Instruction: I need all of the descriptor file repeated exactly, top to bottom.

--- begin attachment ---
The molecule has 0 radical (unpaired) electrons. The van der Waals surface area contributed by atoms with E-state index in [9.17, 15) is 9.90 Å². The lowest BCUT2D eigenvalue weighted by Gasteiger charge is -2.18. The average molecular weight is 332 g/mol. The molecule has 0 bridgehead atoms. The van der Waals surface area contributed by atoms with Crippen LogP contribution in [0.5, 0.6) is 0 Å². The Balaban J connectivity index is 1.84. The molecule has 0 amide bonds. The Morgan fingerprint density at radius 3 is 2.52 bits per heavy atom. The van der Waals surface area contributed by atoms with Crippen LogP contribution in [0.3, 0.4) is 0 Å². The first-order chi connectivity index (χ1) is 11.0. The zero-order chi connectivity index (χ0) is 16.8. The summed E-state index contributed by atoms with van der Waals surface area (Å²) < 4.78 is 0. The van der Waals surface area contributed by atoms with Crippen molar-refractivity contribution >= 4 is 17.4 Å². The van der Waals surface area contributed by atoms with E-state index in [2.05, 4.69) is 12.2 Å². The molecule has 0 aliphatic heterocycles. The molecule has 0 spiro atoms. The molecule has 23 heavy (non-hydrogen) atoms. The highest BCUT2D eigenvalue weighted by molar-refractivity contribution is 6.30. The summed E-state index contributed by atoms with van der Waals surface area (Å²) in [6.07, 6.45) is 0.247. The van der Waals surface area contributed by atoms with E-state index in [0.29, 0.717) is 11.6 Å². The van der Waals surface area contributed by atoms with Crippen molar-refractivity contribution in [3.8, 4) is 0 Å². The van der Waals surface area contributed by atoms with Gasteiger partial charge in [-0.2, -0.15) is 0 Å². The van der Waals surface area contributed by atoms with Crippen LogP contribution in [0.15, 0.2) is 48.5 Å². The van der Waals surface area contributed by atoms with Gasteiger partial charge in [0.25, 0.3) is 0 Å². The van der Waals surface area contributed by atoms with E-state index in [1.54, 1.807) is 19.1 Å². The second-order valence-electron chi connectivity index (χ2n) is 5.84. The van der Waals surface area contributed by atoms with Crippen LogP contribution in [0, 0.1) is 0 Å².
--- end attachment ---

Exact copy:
The molecule has 0 radical (unpaired) electrons. The van der Waals surface area contributed by atoms with E-state index in [9.17, 15) is 9.90 Å². The lowest BCUT2D eigenvalue weighted by Gasteiger charge is -2.18. The average molecular weight is 332 g/mol. The molecule has 0 bridgehead atoms. The van der Waals surface area contributed by atoms with Crippen LogP contribution in [0.5, 0.6) is 0 Å². The Balaban J connectivity index is 1.84. The molecule has 0 amide bonds. The Morgan fingerprint density at radius 3 is 2.52 bits per heavy atom. The van der Waals surface area contributed by atoms with Crippen LogP contribution in [0.3, 0.4) is 0 Å². The first-order chi connectivity index (χ1) is 11.0. The zero-order chi connectivity index (χ0) is 16.8. The summed E-state index contributed by atoms with van der Waals surface area (Å²) < 4.78 is 0. The van der Waals surface area contributed by atoms with Crippen molar-refractivity contribution >= 4 is 17.4 Å². The van der Waals surface area contributed by atoms with E-state index in [2.05, 4.69) is 12.2 Å². The molecule has 0 aliphatic heterocycles. The molecule has 0 spiro atoms. The molecule has 23 heavy (non-hydrogen) atoms. The highest BCUT2D eigenvalue weighted by molar-refractivity contribution is 6.30. The summed E-state index contributed by atoms with van der Waals surface area (Å²) in [6.07, 6.45) is 0.247. The van der Waals surface area contributed by atoms with E-state index in [0.29, 0.717) is 11.6 Å². The van der Waals surface area contributed by atoms with Crippen molar-refractivity contribution in [3.8, 4) is 0 Å². The van der Waals surface area contributed by atoms with Gasteiger partial charge in [-0.2, -0.15) is 0 Å². The van der Waals surface area contributed by atoms with Crippen LogP contribution in [0.15, 0.2) is 48.5 Å². The van der Waals surface area contributed by atoms with Gasteiger partial charge in [0.25, 0.3) is 0 Å². The van der Waals surface area contributed by atoms with E-state index in [1.54, 1.807) is 19.1 Å². The second-order valence-electron chi connectivity index (χ2n) is 5.84. The van der Waals surface area contributed by atoms with Crippen LogP contribution in [0, 0.1) is 0 Å².